Argus Motoren was a German manufacturing firm known for their series of small inverted-V engines and the V-1 (flying bomb) pulse jet engine.
Started in Berlin in 1906 as a subsidiary of Henri Jeannin's automobile business, Argus Motoren company spun off entirely in November 1906. Their early products were car and boat engines, but later that year they were contracted to produce engines for the French airship, Ville de Paris, supplying them with a converted boat motor. They turned increasingly to the aviation market, and were widely used by 1910, receiving an order from Sikorsky for one of his large airplanes under construction in Russia. During World War I Argus produced engines for the German army and air corps.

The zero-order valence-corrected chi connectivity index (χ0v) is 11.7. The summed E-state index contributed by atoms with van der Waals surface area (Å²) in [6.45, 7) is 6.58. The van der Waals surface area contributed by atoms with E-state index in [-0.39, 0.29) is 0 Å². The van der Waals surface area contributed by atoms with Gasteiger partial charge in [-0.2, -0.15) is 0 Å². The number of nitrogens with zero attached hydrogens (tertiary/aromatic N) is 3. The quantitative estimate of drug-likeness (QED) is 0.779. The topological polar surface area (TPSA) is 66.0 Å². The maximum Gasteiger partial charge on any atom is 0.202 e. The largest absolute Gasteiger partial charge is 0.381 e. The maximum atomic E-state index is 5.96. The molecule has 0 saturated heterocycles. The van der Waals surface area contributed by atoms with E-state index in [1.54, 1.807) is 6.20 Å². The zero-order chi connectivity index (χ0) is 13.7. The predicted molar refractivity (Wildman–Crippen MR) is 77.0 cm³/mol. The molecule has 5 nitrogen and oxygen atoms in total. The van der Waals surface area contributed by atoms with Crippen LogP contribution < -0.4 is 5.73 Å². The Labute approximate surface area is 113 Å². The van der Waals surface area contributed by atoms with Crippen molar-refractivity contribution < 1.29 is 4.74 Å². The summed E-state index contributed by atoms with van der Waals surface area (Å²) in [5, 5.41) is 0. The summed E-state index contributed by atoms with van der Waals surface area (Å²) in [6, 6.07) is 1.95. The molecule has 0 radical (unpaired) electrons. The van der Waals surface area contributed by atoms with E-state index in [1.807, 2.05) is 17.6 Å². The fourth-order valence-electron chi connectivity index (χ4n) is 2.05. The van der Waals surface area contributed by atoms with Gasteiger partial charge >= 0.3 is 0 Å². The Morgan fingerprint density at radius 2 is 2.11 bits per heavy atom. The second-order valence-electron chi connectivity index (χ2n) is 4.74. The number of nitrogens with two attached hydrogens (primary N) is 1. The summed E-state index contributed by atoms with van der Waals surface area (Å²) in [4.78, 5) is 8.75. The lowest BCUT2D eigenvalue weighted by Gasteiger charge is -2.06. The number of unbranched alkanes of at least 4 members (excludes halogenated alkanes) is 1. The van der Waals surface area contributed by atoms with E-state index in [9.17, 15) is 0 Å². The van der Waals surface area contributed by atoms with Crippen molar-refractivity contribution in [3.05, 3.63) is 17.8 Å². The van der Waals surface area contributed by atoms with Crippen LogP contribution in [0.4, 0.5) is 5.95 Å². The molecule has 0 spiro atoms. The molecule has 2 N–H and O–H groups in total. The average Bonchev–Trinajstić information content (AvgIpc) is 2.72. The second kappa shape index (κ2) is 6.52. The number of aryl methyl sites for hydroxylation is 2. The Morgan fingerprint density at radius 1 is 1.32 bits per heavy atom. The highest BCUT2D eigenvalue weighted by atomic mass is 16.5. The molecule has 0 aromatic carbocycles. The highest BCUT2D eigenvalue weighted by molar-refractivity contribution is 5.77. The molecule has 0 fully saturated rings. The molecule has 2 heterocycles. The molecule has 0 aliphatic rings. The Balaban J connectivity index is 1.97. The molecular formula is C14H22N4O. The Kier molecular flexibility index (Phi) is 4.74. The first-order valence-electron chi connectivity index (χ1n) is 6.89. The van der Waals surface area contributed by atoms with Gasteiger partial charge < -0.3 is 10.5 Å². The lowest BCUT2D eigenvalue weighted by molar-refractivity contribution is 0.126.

After WWI the company manufactured automobile engines and acquired a majority interest in Horch Automobile in 1919. In 1926 they resumed aircraft engine design, producing a series of inverted inline and V engines. Although all were at the "low-power" end of the market by the start of World War II, they saw extensive use in training aircraft and other utility roles. Most famous of these designs are the Argus As 10, used in the Fieseler Fi 156 Storch, in the Arado Ar 66 and in the Focke-Wulf Fw 56 Stösser; and the Argus As 410, used on many German trainers, including the Arado Ar 96.
The Berlin-Reinickendorf subcamp of Sachsenhausen concentration camp provided labor for the Argus-Werke.
The firm became defunct at the end of WW2.